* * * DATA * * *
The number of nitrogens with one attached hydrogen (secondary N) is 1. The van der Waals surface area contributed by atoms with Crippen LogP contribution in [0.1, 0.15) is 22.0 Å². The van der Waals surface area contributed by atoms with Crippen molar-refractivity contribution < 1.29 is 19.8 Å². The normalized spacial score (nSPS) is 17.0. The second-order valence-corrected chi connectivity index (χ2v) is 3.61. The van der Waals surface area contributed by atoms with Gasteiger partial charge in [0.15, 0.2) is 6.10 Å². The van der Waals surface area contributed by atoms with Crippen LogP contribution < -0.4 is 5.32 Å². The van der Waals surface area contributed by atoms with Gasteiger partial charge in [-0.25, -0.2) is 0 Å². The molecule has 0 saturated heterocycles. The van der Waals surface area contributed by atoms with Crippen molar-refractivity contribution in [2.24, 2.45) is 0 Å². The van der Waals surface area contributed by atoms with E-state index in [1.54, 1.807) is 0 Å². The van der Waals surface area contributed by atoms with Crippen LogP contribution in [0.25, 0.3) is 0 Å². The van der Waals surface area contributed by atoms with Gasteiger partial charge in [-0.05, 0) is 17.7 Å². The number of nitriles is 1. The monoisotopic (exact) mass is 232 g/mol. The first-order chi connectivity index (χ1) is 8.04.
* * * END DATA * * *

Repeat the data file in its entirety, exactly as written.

The number of nitrogens with one attached hydrogen (secondary N) is 1. The van der Waals surface area contributed by atoms with Crippen LogP contribution in [0.1, 0.15) is 22.0 Å². The van der Waals surface area contributed by atoms with Crippen molar-refractivity contribution < 1.29 is 19.8 Å². The normalized spacial score (nSPS) is 17.0. The second-order valence-corrected chi connectivity index (χ2v) is 3.61. The van der Waals surface area contributed by atoms with Gasteiger partial charge in [0.15, 0.2) is 6.10 Å². The van der Waals surface area contributed by atoms with Crippen LogP contribution < -0.4 is 5.32 Å². The van der Waals surface area contributed by atoms with Gasteiger partial charge in [-0.25, -0.2) is 0 Å². The molecule has 0 saturated heterocycles. The van der Waals surface area contributed by atoms with Crippen molar-refractivity contribution in [2.24, 2.45) is 0 Å². The van der Waals surface area contributed by atoms with E-state index in [1.54, 1.807) is 0 Å². The van der Waals surface area contributed by atoms with Crippen LogP contribution in [0.25, 0.3) is 0 Å². The van der Waals surface area contributed by atoms with Gasteiger partial charge in [-0.05, 0) is 17.7 Å². The number of nitriles is 1. The monoisotopic (exact) mass is 232 g/mol. The first-order chi connectivity index (χ1) is 8.04.